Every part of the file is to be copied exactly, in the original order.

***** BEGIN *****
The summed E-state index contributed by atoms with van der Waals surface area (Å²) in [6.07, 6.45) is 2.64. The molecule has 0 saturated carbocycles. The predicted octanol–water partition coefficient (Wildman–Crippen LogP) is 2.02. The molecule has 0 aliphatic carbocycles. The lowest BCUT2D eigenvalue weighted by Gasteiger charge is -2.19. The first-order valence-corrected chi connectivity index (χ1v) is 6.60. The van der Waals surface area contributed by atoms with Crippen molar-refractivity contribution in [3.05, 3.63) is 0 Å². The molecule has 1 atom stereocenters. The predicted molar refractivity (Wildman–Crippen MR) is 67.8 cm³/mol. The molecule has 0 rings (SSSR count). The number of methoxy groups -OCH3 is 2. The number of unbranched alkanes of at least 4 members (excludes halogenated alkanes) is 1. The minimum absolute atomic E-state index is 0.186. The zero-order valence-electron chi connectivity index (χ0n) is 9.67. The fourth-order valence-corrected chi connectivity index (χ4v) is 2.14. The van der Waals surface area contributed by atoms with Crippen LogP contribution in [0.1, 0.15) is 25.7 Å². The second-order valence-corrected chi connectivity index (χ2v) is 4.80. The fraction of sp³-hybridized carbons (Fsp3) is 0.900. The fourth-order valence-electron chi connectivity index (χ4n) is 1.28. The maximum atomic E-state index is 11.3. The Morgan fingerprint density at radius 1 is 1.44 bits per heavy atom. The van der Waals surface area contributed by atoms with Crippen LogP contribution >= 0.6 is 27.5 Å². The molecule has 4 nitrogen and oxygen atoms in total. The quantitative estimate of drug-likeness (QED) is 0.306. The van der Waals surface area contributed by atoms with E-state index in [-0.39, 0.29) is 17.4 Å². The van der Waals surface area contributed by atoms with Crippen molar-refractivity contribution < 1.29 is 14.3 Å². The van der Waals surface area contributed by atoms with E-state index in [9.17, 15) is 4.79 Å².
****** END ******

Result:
The summed E-state index contributed by atoms with van der Waals surface area (Å²) in [6.07, 6.45) is 2.64. The molecule has 0 saturated carbocycles. The predicted octanol–water partition coefficient (Wildman–Crippen LogP) is 2.02. The molecule has 0 aliphatic carbocycles. The lowest BCUT2D eigenvalue weighted by Gasteiger charge is -2.19. The first-order valence-corrected chi connectivity index (χ1v) is 6.60. The van der Waals surface area contributed by atoms with Crippen molar-refractivity contribution in [3.05, 3.63) is 0 Å². The molecule has 1 atom stereocenters. The predicted molar refractivity (Wildman–Crippen MR) is 67.8 cm³/mol. The molecule has 0 rings (SSSR count). The number of methoxy groups -OCH3 is 2. The number of unbranched alkanes of at least 4 members (excludes halogenated alkanes) is 1. The minimum absolute atomic E-state index is 0.186. The zero-order valence-electron chi connectivity index (χ0n) is 9.67. The fourth-order valence-corrected chi connectivity index (χ4v) is 2.14. The van der Waals surface area contributed by atoms with Crippen LogP contribution in [0.1, 0.15) is 25.7 Å². The second-order valence-corrected chi connectivity index (χ2v) is 4.80. The fraction of sp³-hybridized carbons (Fsp3) is 0.900. The fourth-order valence-electron chi connectivity index (χ4n) is 1.28. The maximum atomic E-state index is 11.3. The Morgan fingerprint density at radius 1 is 1.44 bits per heavy atom. The van der Waals surface area contributed by atoms with Crippen LogP contribution >= 0.6 is 27.5 Å². The molecule has 4 nitrogen and oxygen atoms in total. The quantitative estimate of drug-likeness (QED) is 0.306. The van der Waals surface area contributed by atoms with E-state index in [-0.39, 0.29) is 17.4 Å². The van der Waals surface area contributed by atoms with Crippen molar-refractivity contribution < 1.29 is 14.3 Å². The van der Waals surface area contributed by atoms with E-state index in [9.17, 15) is 4.79 Å².